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Cover image for Functional Programming for the Object-Oriented Developer - Part 1

Functional Programming for the Object-Oriented Developer - Part 1

patferraggi profile image Patricio Ferraggi Updated on ・5 min read

If you are interested in reading this article in Spanish, check out my blog The Developer's Dungeon

Hello friends! It has been some time right?. I apologize if I was absent for a while and left you wanting to continue learning functional programming.
Or you might be thinking, is this guy writing about functional programming again?

NotGoingToHappen

I was working very hard on the redesign of my website and blog.
This article was posted there first, as always, in Spanish
You can check it here, I hope you like it.

But now we can continue this journey, learning functional programming. In my introductory article, we talked a little about basic concepts of FP as:

  • what is a function in mathematical terms
  • what is function composition and why it is important
  • what are pure functions

These concepts are going to be very useful today to continue delving into FP.
If you did not read my previous article you can do it here.

This new part is very practical, tons of JavaScript examples, so let's get to it.


Functions as "First Class Citizens"

WTF? Let's go slowly, this concept means that in JavaScript and functional languages like Haskell or Clojure, functions are a fundamental element of the language, being that way they can be used like any other type of variable.

We can pass functions to other functions as parameters and we can return functions as the product of other functions. A classic example of this is callbacks in JavaScript:

http.get("some/api", params, function(err, data, response) {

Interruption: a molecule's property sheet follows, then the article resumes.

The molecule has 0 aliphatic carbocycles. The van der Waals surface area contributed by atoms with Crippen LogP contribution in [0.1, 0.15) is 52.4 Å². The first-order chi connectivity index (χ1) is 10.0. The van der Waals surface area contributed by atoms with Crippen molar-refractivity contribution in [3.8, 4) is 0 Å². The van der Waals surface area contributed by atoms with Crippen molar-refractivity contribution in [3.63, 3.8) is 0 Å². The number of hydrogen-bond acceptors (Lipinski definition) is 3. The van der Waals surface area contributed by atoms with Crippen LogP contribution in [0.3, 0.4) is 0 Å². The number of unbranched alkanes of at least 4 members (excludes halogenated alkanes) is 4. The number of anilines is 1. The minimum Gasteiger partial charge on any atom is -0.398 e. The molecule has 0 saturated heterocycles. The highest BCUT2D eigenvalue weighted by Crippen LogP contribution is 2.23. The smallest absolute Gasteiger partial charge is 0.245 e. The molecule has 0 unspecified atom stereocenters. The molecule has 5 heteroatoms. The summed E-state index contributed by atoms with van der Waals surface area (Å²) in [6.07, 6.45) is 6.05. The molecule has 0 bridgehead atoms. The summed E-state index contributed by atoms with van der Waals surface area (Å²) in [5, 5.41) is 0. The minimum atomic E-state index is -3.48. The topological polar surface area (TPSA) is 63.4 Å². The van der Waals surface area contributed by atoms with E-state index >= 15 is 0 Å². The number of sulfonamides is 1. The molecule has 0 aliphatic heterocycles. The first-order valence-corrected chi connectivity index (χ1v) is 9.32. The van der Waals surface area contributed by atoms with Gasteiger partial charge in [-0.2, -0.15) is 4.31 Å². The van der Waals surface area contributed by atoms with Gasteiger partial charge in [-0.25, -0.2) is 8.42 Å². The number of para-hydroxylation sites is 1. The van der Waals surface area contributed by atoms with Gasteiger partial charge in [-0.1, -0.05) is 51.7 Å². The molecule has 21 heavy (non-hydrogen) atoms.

if(!err) {
    // Here would be the code that
    // handle a positive API response
  } else {
    console.log(err)
  }
})

In the previous example, we make a call to an API, and we pass a function as a parameter, we say: "When the call to that API ends, please execute this function". This is possible only because functions are citizens of the first order and we can pass them as a normal parameter. How does this help us? Let's go back to a topic we saw in the previous article.

Another look onto function composition

As we said, composing functions allows us to create much more complex behaviors from small and generic functions.
Now, traditionally function composition in javascript is achieved by executing the function as we see in the following example:

function isBiggerThanThree(value) {
  return value > 3
}

function mapBoolToHumanOutput(value) {
  return value ? "yes": "no"
}

const result = mapBoolToHumanOutput(isBiggerThanThree(3))

Thus we achieve a complex result based on 2 small functions, but is there another way? YES! We can use a help function like the following:

const compose = (...fns) => x => fns.reduceRight ((v, f) => f(v), x)

This function is a classic one of functional languages, most of them already include it in the main language library, JavaScript unfortunately does not, fortunately, libraries like RamdaJs (or any other library that implement the FantasyLand Specification) incorporate the function into JavaScript.
This function simply receives any number of functions as parameters, and as long as it complies with the mathematical rules of composition that we saw in the previous article, it returns a new function that has the behavior of all the previous ones combined. Let's see an example:

function isBiggerThanThree(value) {
  return value > 3
}

function mapBoolToHumanOutput(value) {
  return value ? "yes": "no"
}

const biggerThanThreeAndMapOutput = compose(
  mapBoolToHumanOutput,
  isBiggerThanThree
)

biggerThanThreeAndMapOutput(3)

Isn't this awesome? And what if we also want to log the results?

const biggerThanThreeAndMapOutputAndLogIt = compose(
  console.log,
  mapBoolToHumanOutput,
  isBiggerThanThree
)

biggerThanThreeAndMapOutputAndLogIt(3)

Yes, just like that! function composition and nothing more. Who would say that mathematics was going to be helpful right?